Use staff wisely to save NHS money
The NHS could save up to £2 billion a year by improving workflow and containing workforce costs, according to Labour peer Lord Carter’s review of NHS efficiency. Changes in areas such as rostering and management of annual leave must avoid increasing the pressure on staff.
The report, published in June, covers controversial ‘safe ranges’ for staff numbers and recommendations for shift lengths. However, some patient safety bodies are concerned Lord Carter may recommend widespread adoption of 12-hour shifts, despite evidence they place nurses at risk of burnout.
Safe Staffing Alliance chair Susan Osborne says: ‘There are nurses who like 12-hour shifts, but for a number it is affecting their home lives.’
She points to recent research led by nursing workforce expert Jane Ball, principal research fellow at the University of Southampton.It shows long shifts are associated with nurses reporting lower quality care, more missed care and higher levels of burnout.
Longer shifts are often favoured by trusts as they are slightly cheaper because overlap and handover only takes place twice a day.
In an interview earlier this year, Lord Carter said he wanted ‘clearer guidance’ on safe staffing levels, working with the Care Quality Commission, Monitor and the NHS Trust Development Authority to establish a safe range ‘so if you took a particular ward you would know you should be producing this many hours of care a day’.
But how Lord Carter’s recommendations on this issue will sit alongside the work on safe staffing that is being led by the chief nursing officer is far from clear.
RCN head of policy and international affairs Howard Catton suggests the Carter review has ‘moved into the driving seat’.
He points out that the concept of a safe range for nursing levels, referenced in Lord Carter’s comments, is one the RCN has promoted.
A range allows for local circumstances and clinical judgement to be reflected in actual numbers.
‘We will be cautious if what is being proposed on staffing is just a way to save costs, but then has a detrimental effect on patient safety or heaps pressure on a stretched workforce,’ he says.
The review flags opportunities for firmer control of arrangements around non-productive time for nurses, including annual and sickness leave and training, which varies between trusts, as well as for reducing delays in filling vacancies.
Addressing these two areas would save trusts money by lessening the need for agency staff.
Monitor nurse director Ruth May says making savings on staff time is ‘the most important contribution nursing can play’ in cutting an organisation’s costs.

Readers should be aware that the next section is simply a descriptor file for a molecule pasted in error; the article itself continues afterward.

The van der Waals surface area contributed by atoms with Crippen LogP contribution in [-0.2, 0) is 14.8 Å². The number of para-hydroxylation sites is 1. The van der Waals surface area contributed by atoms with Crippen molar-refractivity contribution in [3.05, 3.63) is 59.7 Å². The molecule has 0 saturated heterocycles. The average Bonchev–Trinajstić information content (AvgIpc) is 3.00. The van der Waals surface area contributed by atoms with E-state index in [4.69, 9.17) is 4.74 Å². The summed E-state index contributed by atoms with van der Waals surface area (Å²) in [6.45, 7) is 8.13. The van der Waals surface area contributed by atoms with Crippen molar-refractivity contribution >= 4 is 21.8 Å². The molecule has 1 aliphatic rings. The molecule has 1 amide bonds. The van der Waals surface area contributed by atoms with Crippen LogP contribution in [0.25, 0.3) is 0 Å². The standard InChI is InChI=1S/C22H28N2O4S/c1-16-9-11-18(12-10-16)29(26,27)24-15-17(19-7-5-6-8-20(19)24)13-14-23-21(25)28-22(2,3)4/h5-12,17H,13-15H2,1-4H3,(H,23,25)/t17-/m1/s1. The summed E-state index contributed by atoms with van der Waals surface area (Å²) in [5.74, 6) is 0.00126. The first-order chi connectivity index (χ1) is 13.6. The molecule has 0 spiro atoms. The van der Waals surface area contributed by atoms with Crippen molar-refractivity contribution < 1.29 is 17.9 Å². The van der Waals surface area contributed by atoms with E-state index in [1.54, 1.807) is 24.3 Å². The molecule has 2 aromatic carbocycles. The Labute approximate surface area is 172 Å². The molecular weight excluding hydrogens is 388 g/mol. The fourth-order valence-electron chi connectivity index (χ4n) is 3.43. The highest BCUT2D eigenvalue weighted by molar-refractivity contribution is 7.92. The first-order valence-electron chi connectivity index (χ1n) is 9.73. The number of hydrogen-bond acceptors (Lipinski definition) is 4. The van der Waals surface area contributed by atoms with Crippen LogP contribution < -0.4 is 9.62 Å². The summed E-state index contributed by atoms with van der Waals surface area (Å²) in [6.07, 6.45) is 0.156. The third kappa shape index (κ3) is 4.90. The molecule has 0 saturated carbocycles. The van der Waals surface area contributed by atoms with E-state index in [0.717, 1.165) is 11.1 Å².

‘By reducing the wage bill and optimising elements of staffing allocation you can produce significant benefits, some of which can be direct cost savings or used to support better care initiatives. Furthermore, rota optimisation of annual leave and unused rota hours can also be beneficial,’ she says.
‘Better use of staff is possible and can significantly improve care quality and the bottom line.’
Other areas of the report may be more controversial, such as different approaches to ‘specialling’ patients – the term for providing one-to-one care for patients with intense needs. These include dementia patients, mental health patients, and those who are acutely physically unwell.
Ms May points to University Hospitals Coventry and Warwickshire Trust, which created an enhanced team of 34 whole time equivalent healthcare assistants for its complex care patients.
Imperial College Healthcare NHS Trust in London has been working with Lord Carter’s review team on its staffing and spending, particularly looking at their approaches to ‘specialling’.
As a result, it is recruiting specialist support workers, establishing pools of nurses with mental health and dementia experience, and looking at clustering patients with dementia in one area to be cared for appropriately.
Imperial’s director of nursing Janice Sigsworth says this has enabled the trust to reduce staff numbers for specialling. ‘It has given us a much bigger focus on where we have high-cost staff. We are trying to drive down costs but keep the quality.’
Imperial is also working on electronic rostering and auto rostering, addressing under and overpayments, school holiday cover and the reliance on agency staff.
Ms Sigsworth says: ‘If we get all our housekeeping sorted out, then we can keep the nurses we need.’
She adds that controlling overall staff costs could avoid other measures such as skill mix reviews and downbanding, but is adamant all her wards will have safe staffing numbers.
The savings are an estimated £1 million this year and £2 million next year, partly due to reduced reliance on agency staff.
A suggestion that sickness and annual leave are being misused might surprise many staff, but the report highlights one trust that had annual leave overpayments of £10,500 in one month.
It states leave is ‘the largest part of non-productive time which is not systematically managed’ and suggests flexible working arrangements need regular review.
This worries Mr Catton, who feels some nurses working flexibly may be put off if they are expected to return to ‘normal’ working.
‘If the staff member does not have that flexibility, they might just walk,’ he says. ‘It’s a real risk if we get that balance wrong.’
Making better use of the staff they already have may help trusts make savings – especially on agency costs – or potentially manage with fewer staff. But it is an area fraught with the risk of unintended consequences – including driving people away from the profession.
Ms Osborne suggests the main issue is still being ignored. ‘We have a severe shortage of nurses and midwives,’ she says. ‘There is an urgent need to commission more training places’.